The Full Wiki

Kalymnos: Wikis


Note: Many of our articles have direct quotes from sources you can cite, within the Wikipedia article! This article doesn't yet, but we're working on it! See more info or our list of citable articles.


From Wikipedia, the free encyclopedia

GR Kalymnos.PNG
Coordinates: 36°59′N 26°59′E / 36.983°N 26.983°E / 36.983; 26.983
Island Chain: Dodecanese
Total Isles: 7
Area: 134.544 km² (52 sq.mi.)
Greece Greece
Periphery: South Aegean
Prefecture: Dodecanese
Capital: Kalymnos city (Pothia)
Population: 16,441 (as of 2001)
Density: 122 /km² (316 /sq.mi.)
Postal Code: 852 00
Area Code: 224x0-xx
License Code: ΚΧ, ΡΟ, PK

Kalymnos, (Greek: Κάλυμνος) is a Greek island and municipality in the southeastern Aegean Sea. It belongs to the Dodecanese and is located to the west of the peninsula of Bodrum (the ancient Halicarnassos), between the islands of Kos (south, at a distance of 12 km) and Leros (north, at a distance of less than 2 km): the latter is linked to it through a series of islets. Kalymnos lies between two to five hours away by sea from Rhodes. The island is known as Càlino in Italian and Kilimli or Kelemez in Turkish.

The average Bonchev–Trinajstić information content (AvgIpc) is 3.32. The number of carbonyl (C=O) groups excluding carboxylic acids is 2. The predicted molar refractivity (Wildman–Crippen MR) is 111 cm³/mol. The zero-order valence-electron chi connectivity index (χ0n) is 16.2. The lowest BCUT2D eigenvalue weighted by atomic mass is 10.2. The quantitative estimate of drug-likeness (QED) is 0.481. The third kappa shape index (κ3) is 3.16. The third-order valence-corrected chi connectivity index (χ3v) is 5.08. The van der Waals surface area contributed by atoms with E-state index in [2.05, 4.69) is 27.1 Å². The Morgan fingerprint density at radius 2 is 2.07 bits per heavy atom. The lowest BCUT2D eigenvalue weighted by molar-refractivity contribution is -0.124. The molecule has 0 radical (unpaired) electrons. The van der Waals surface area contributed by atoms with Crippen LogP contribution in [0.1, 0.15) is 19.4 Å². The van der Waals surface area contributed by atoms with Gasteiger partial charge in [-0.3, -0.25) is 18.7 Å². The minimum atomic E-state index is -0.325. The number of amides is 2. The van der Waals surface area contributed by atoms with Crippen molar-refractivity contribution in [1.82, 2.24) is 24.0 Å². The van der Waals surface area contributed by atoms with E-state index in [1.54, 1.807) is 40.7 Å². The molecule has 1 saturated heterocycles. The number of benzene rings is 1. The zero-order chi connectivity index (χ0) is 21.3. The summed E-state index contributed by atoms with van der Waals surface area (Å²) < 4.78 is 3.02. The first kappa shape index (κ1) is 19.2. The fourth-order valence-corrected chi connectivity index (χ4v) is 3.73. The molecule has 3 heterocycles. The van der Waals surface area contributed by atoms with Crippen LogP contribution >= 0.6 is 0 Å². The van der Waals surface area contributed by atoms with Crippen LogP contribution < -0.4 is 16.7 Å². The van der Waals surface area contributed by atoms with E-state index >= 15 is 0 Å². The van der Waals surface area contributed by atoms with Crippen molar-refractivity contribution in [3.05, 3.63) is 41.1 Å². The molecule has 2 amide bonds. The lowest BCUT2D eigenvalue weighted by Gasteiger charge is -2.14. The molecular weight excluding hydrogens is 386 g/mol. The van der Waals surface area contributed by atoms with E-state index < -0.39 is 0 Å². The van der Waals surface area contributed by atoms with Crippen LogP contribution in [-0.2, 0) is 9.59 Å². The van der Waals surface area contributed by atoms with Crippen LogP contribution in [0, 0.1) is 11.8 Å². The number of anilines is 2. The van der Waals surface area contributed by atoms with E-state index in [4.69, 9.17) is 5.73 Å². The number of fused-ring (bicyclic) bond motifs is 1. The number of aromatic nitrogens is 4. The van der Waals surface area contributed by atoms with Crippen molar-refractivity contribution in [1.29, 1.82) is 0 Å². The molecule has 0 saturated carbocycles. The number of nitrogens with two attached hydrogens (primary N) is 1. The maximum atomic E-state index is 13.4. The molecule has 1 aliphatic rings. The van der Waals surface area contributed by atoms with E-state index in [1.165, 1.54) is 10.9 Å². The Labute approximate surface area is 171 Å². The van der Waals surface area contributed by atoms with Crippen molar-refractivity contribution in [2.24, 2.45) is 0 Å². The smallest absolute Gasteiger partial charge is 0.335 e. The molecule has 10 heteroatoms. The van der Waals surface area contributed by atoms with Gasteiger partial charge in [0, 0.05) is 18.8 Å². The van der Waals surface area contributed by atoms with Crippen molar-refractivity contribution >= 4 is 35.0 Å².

In 2001 the island had a population of 16,235, making it the third most populous island of the Dodecanese, after Kos and Rhodes. It is known in Greece for the affluence of much of its population, and also stands both the wealthiest member of the Dodecanese and one of the wealthiest Greek islands overall. The Municipality of Kalymnos, which includes the populated offshore islands of Pserimos (pop. 130), Telendos (54), Kalólimnos (20), and Pláti (2), as well as several uninhabited islets, has a combined land area of 134.544 km² and a total population of 16,441 inhabitants.



Vathys valley

The island is roughly rectangular in shape, with a length of 21 km and a width of 13 km, and covers an area of 109 km². Moreover, on the north side there is a peninsula which stretches in a Northwest direction.

Kalymnos is mainly mountainous, with a complicated pattern. There are three main chains going from W-NW to E-SE, and a fourth one which innervates the peninsula. The coastline is very irregular, with many sheltered coves. There are some springs, one among them being thermal. The soil is mainly made of limestone, but in the valleys there is a compact bank of volcanic tuff, relic of an ancient volcano, located near the village of Kantouni. The island is mainly barren, except the two fertile valleys of Vathi and Pothia, where olives, oranges and vineyards grow.

Earthquakes are a frequent occurrence around Kalymnos.

Archipelago of Kalymnos

Kalymnos is neighbored by the small island of Telendos, which was part of Kalymnos, but after a major earthquake 554 AD was split and separated from Kalymnos by a strip of water (about 800 m wide).